Are you having less sex? Blame the pandemic!
Studies establish that getting excited and in a sexy mood is difficult when everything around you seems to be in shambles.
Looks like it’s official – the covid-19 pandemic has taken a toll on our sex lives. New research by sex toy brand LELO has confirmed that the ‘sexodus’ caused by the coronavirus does indeed exist. This was affirmed by the brand’s 2022 sex census.
According to a survey that comprised 4000 people, it was found that almost half (45 percent) of the participants said they had less sex compared to before or completely no sex over a span of 18 months.
Also, one in ten is reported to have said they hadn’t even kissed anyone in all those months. But some people, (21 percent) reported that they now have more sex than before.
Experts say these numbers hardly come as a surprise, especially for those who are single and rely on going out to hook up with someone – the lockdowns ensured everyone stayed in and away from each other.
So, it goes without saying that the pandemic and the stress it has brought with it, isn’t exactly conducive to feeling sexy. Studies establish that getting excited and in a sexy mood is difficult when everything around you seems to be in shambles.
According to UK-based sex and relationship expert Annabelle Knight, “The most obvious effect of anxiety on your sex life is a lowered libido, or desire to have sex.”
The expert is reported to have told Metro, “Higher levels of cortisol are associated with anxiety and stress emotions, and high cortisol can suppress sex hormones that impact desire.
“Having sex when you’re feeling anxious is also basically like asking your mind to multitask, which is hard to do.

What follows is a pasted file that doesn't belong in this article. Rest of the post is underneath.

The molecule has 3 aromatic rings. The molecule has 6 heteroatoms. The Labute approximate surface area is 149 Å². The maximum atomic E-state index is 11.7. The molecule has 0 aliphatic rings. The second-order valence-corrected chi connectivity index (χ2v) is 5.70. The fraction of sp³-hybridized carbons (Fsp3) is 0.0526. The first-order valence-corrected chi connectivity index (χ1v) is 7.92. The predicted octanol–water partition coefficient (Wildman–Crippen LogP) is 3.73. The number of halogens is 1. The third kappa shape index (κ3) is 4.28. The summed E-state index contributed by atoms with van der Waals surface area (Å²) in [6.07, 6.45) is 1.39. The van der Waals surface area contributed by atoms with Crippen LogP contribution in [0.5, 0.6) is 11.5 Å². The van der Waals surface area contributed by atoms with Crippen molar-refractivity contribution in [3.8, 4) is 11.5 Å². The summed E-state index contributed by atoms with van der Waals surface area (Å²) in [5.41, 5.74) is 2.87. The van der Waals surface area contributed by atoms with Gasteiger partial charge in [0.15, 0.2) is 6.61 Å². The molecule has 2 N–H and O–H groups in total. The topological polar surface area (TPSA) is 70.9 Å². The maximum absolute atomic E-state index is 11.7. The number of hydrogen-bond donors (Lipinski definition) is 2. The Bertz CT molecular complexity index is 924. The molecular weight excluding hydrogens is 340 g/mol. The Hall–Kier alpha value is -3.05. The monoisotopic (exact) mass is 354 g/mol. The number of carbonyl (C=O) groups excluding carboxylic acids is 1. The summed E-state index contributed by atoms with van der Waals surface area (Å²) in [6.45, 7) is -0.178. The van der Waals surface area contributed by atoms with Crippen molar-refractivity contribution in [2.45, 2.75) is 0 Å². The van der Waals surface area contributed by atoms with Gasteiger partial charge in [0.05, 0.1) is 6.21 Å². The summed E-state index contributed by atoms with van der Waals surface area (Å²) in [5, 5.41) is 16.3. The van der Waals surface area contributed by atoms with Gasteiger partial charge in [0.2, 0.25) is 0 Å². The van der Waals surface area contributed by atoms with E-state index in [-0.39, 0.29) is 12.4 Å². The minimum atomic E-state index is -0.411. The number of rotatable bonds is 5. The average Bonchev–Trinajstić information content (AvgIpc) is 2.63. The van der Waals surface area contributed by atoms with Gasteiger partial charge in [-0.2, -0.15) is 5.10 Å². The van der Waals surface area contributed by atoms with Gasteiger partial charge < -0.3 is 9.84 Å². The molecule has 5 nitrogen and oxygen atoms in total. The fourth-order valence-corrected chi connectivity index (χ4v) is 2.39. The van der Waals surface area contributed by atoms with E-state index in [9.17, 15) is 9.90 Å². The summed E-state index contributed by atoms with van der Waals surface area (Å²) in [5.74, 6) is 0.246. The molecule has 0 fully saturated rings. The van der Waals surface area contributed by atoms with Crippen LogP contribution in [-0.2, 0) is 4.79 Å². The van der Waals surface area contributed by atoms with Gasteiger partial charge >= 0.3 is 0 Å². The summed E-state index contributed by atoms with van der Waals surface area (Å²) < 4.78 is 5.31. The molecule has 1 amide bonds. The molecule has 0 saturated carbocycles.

“You are faced with two competing interests for the same neurological system – your anxiety and your sexual activity.”
The LELO research supports this opinion, as almost half the participants said the reason for their declining sex drive is “mental health, including anxiety.”
Low self-esteem and body image were cited as the second most crucial reasons for low sex drives.
But again, this too, experts feel is not shocking because the lockdown was the cause of many people gaining weight along with the suffering from body dysmorphia, a mental disorder which causes you to constantly dwell upon perceived flaws or defects in your appearance.
Though thinking about sex when you’re down in the dumps can be hard, the upside is that sex can help to make you feel better. This is because stress-reducing hormones are released by orgasms.
So, are there any chances of getting back into the swing of things? Almara Abgarian, a sexpert and journalist who put together LELO’s report shares some useful tips.
She is quoted as saying, “‘Regardless if you’re in a relationship, dating, or single, the most important thing is to take it slow while also encouraging yourself to step out of your comfort zone.”
She adds, “tune into yourself” or chat with a pal, your partner, or a mental health professional to feel less alone.
Almara also recommends spending some time alone to enjoy yourself. She told the Metro, “In the past 18 months, one in ten Brits have used sex toys more, which is encouraging news when you consider the many benefits from masturbation, such as reduced stress, improved sleep, and orgasms.”
Some of the other useful tips the sexpert shared to boost sex drive include “setting the scene” with nice bedsheets, mood lighting, candles, porn, meditation, and so on.
She also suggests turning all distractions off like putting your app notifications off and keeping your phone in a different room.
Almara is also quoted as saying, “A good way to spice things up is to break existing patterns or evaluate which parts of your sex life you enjoy the most, and then find space to add in new activities.”